Community genetics involves genetics and genomics knowledge and technology, but it is restricted to health and disease, thereby excluding interventions on normal physical or behavioural variation.

The application is directed at human populations, which distinguishes it from community genetics in the biological sense. The targets of community genetics are encompassing more than an individual person, couple or family. Communities can be defined according to different characteristics (Table 3).
Table 3

Types of communities

Defined geographically

 e.g. village, town, region, country

Defined by origin

 e.g. African and Asian immigrants in Europe

Defined by culture, religion or socio-economic characteristics

 e.g. Roma, Irish travelers

Defined by common problem

 e.g. prevalent disease, specific risk

Although targeting communities the benefit should be for the individual person and couple (Modell and Kuliev 1993). Economic gains or eugenic aims are not the goal of community genetics. Even public health is not a primary goal, if interpreted solely as the reduction of the burden of disease. Especially for reproductive choices such as a decision (not) to procreate, or (not) to use prenatal diagnosis and selective abortion, it is important to distinguish the goal (to facilitate informed choice) from the possible consequence (reducing live birth prevalence). Optimal psychosocial wellbeing may better be served by informed choice than by forcing people to participate in programs that do not conform to their personal beliefs and moral stances. Promoting informed reproductive decision-making does not, however, exclude substantial secondary beneficial consequences for public health, health economics or changes in gene frequencies, which ultimately also may be of benefit at the individual level. Maximizing benefit, minimizing harm, respect for privacy and autonomy and ensuring equity are all in accord with this focus on the benefit to individual persons.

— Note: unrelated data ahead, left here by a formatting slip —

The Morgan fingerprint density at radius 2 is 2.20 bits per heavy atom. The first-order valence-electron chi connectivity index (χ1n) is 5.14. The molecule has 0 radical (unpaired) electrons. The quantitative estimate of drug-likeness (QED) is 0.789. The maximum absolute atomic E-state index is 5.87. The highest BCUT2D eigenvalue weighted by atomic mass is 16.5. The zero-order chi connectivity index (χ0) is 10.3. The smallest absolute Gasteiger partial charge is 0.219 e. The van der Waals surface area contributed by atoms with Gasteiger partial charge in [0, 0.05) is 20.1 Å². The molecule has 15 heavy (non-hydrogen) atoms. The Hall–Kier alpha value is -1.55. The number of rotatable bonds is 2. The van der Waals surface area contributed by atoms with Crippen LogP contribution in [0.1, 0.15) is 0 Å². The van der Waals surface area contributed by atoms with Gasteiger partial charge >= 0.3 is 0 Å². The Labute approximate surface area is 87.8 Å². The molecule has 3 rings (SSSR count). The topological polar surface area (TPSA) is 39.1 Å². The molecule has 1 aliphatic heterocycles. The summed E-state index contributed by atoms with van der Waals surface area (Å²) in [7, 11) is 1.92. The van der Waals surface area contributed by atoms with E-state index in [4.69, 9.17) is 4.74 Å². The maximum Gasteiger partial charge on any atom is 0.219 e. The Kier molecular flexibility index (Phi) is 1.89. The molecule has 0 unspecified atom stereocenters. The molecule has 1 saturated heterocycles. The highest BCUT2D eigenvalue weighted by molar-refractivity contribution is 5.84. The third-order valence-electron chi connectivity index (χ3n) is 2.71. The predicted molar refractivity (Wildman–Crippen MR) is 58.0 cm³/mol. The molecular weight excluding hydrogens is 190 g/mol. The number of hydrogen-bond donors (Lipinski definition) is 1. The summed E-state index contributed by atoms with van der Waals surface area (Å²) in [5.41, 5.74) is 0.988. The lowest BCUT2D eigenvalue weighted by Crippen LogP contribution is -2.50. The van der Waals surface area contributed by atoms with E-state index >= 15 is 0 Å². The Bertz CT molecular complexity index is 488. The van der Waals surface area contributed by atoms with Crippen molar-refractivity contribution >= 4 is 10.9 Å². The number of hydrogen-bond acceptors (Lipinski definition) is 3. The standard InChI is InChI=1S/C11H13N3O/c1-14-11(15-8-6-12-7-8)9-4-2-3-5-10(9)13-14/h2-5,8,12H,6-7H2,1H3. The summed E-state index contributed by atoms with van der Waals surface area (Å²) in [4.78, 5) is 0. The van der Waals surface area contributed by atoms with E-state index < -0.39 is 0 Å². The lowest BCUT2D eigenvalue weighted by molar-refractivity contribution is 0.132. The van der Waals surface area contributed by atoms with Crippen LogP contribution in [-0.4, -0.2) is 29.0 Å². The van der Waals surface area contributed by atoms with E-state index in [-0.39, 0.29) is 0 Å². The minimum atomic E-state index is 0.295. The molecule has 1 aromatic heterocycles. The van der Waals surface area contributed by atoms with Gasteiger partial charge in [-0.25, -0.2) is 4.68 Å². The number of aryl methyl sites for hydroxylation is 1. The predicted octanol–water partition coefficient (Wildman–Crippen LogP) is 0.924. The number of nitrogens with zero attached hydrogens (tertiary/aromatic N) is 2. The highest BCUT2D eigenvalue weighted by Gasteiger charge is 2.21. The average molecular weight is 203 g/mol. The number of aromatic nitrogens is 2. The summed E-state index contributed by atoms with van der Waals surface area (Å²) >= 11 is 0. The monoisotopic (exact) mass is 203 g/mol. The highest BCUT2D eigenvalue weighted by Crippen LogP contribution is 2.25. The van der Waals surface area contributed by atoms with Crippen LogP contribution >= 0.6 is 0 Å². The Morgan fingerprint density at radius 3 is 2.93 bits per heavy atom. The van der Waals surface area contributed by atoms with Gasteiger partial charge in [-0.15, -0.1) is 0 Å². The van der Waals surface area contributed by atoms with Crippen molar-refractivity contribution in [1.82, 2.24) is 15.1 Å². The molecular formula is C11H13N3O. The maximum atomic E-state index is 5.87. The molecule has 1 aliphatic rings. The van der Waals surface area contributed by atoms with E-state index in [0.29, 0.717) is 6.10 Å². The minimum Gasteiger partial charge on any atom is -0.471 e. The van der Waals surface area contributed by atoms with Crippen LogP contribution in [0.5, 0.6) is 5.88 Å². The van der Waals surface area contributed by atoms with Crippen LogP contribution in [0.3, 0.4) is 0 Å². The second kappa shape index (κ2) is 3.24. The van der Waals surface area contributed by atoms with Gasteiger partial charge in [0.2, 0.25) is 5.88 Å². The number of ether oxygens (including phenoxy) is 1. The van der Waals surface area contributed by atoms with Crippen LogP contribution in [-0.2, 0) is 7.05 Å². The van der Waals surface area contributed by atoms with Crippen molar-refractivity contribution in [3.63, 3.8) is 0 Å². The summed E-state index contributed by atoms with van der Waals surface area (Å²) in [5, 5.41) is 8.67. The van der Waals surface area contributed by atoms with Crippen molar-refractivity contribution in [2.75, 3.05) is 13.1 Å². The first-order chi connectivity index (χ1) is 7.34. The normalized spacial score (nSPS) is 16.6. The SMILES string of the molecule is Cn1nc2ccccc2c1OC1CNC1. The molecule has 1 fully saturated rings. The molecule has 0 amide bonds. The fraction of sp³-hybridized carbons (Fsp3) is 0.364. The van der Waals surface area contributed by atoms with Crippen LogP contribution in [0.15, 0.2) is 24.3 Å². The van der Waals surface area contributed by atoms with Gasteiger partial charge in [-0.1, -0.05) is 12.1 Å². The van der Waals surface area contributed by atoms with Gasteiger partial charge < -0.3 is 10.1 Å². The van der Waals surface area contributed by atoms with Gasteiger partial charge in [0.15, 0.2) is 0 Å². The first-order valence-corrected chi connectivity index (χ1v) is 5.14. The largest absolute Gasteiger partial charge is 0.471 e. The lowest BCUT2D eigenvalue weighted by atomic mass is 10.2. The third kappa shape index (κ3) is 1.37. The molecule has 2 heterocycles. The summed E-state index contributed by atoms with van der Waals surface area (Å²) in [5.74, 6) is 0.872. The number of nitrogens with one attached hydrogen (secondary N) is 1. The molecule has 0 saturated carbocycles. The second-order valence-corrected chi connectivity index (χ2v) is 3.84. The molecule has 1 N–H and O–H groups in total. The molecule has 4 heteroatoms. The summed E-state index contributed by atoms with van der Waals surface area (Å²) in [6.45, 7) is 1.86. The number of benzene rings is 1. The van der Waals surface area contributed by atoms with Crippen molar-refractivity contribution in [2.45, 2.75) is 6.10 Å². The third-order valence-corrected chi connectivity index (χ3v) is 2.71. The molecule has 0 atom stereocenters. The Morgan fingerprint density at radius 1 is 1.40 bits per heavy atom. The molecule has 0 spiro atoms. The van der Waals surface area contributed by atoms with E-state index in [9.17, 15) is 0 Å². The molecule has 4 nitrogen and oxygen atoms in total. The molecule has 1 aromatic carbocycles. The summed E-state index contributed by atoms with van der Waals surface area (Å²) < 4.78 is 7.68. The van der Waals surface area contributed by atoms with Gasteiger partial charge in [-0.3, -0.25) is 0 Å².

Community genetics is not just a sub-discipline of genetics, as many disciplines are working together within the field. This collaboration may be side-by-side without significant interaction as sometimes happens in scientific studies (multidisciplinary), involving interaction between disciplines (interdisciplinary) or even crossing traditional boundaries between disciplines (transdisciplinary) as frequently occurs in the application of genetics at the community level (Rowland 2006).